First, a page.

*Name has been changed.
Cecilia Nowell is a freelance reporter covering gender, reproductive health, and the Americas.
Jaramillo wants to expand the list’s scope and reach—to encompass the area’s strip clubs and truck stops, for instance—but it’s challenging with a small volunteer team. Nevertheless, she’s optimistic about spreading the model. She’s been teaching organizers in other states how to maintain similar lists within their own communities.
Christine Barber, then a local news reporter and acquaintance, approached Jaramillo about developing a memoir of her abduction and survival. Jaramillo suggested they team up on another project instead: an organization that would help stop these horrors from happening to anyone else. Street Safe’s mission statement reveals the pragmatic rage at its core: “We fight for the women we serve. And we are not tactful, classy, or levelheaded. Because we see the injustice they face every day and it pisses us off.” No one was coming to save them. Time to organize and take care of their own.
When I arrive at outreach one week in late June, the high school volunteer who usually distributes the Bad Guy List is gone, off to college for the coming semester. Another volunteer hands me a red messenger bag filled with a stack of lists and an assortment of candy. I approach people as they arrive, asking if they’d like a copy and offering handfuls of Starbursts and Hershey’s Miniatures. Most say yes and peer over the double-sided sheet as soon as it passes between our hands. Some hesitate and say they don’t do “that kind of work”…but then decide it doesn’t hurt to be informed.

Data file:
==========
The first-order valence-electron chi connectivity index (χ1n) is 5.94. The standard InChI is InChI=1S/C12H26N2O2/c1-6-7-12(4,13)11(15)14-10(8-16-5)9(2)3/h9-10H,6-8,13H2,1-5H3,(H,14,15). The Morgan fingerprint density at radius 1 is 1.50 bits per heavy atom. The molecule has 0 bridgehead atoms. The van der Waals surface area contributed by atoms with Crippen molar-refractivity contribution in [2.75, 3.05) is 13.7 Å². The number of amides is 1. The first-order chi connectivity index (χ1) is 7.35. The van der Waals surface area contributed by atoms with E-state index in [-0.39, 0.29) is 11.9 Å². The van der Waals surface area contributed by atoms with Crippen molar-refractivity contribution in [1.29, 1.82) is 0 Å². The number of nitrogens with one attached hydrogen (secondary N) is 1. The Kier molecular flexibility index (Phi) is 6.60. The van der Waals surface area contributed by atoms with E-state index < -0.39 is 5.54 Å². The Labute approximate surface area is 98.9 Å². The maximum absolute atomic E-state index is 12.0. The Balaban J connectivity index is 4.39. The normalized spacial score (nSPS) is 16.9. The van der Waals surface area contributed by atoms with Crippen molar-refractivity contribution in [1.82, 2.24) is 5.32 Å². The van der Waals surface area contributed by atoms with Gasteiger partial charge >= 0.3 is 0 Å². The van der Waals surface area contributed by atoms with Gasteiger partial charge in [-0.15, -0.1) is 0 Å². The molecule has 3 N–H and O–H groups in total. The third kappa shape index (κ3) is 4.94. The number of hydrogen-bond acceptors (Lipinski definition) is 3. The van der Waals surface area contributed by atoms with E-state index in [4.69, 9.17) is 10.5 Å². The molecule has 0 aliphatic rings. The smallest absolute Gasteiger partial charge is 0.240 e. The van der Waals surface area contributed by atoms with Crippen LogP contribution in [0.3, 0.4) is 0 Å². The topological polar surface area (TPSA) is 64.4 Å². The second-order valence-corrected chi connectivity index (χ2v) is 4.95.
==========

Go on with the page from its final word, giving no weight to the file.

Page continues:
“I’m not necessarily a working girl myself, but I will watch out for all my sisters,” says Danae*. After experiencing being unhoused throughout much of the pandemic, she recently managed to secure housing and still views Street Safe as a vital community touchpoint. “I have to come here and get the list every week,” she says.
This spring and summer, I embedded with Street Safe’s volunteers during a series of outreach sessions to witness this model of harm reduction in action: reports coming in, copies going out. The accounts are shattering, in person and on the page. At the same time, the Bad Guy List reflects a gesture of profound community caring, the survivor in each case speaking out so that others might be spared. One after another, women told me how crucial this simple sheet has been to their sense of safety—and moreover, their sense of belonging in a world that all too often ignores their humanity.
This edition contains 16 reports with headings like “Silver four-door Nissan” and “MAN FROM THE NEIGHBORHOOD.” Six of the listings are marked with an “X,” which means the person was attacked at random, just going about their day. There are self-defense tips on fighting off an attacker from the passenger seat of a car plus suggestions on where to call for help if you’ve been raped or trafficked.